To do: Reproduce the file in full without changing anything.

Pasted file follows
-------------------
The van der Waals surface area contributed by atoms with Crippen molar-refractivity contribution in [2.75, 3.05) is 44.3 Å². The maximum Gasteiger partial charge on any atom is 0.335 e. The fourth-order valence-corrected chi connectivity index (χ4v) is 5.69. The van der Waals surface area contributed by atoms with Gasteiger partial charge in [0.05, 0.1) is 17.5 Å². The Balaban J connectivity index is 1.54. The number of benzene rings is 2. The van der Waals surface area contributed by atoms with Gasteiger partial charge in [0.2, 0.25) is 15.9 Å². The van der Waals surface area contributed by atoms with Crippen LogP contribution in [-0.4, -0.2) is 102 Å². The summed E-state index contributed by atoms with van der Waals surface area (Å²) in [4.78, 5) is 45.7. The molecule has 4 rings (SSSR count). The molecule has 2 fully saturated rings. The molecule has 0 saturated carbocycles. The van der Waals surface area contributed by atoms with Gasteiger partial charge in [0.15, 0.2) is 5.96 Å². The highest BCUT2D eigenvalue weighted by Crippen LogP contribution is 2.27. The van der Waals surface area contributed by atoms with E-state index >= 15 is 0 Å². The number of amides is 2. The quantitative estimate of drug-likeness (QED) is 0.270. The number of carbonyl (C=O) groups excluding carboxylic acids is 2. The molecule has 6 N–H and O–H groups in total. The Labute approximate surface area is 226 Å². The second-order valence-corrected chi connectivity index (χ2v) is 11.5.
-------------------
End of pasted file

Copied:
The van der Waals surface area contributed by atoms with Crippen molar-refractivity contribution in [2.75, 3.05) is 44.3 Å². The maximum Gasteiger partial charge on any atom is 0.335 e. The fourth-order valence-corrected chi connectivity index (χ4v) is 5.69. The van der Waals surface area contributed by atoms with Gasteiger partial charge in [0.05, 0.1) is 17.5 Å². The Balaban J connectivity index is 1.54. The number of benzene rings is 2. The van der Waals surface area contributed by atoms with Gasteiger partial charge in [0.2, 0.25) is 15.9 Å². The van der Waals surface area contributed by atoms with Crippen LogP contribution in [-0.4, -0.2) is 102 Å². The summed E-state index contributed by atoms with van der Waals surface area (Å²) in [4.78, 5) is 45.7. The molecule has 4 rings (SSSR count). The molecule has 2 fully saturated rings. The molecule has 0 saturated carbocycles. The van der Waals surface area contributed by atoms with Gasteiger partial charge in [0.15, 0.2) is 5.96 Å². The highest BCUT2D eigenvalue weighted by Crippen LogP contribution is 2.27. The van der Waals surface area contributed by atoms with E-state index >= 15 is 0 Å². The number of amides is 2. The quantitative estimate of drug-likeness (QED) is 0.270. The number of carbonyl (C=O) groups excluding carboxylic acids is 2. The molecule has 6 N–H and O–H groups in total. The Labute approximate surface area is 226 Å². The second-order valence-corrected chi connectivity index (χ2v) is 11.5.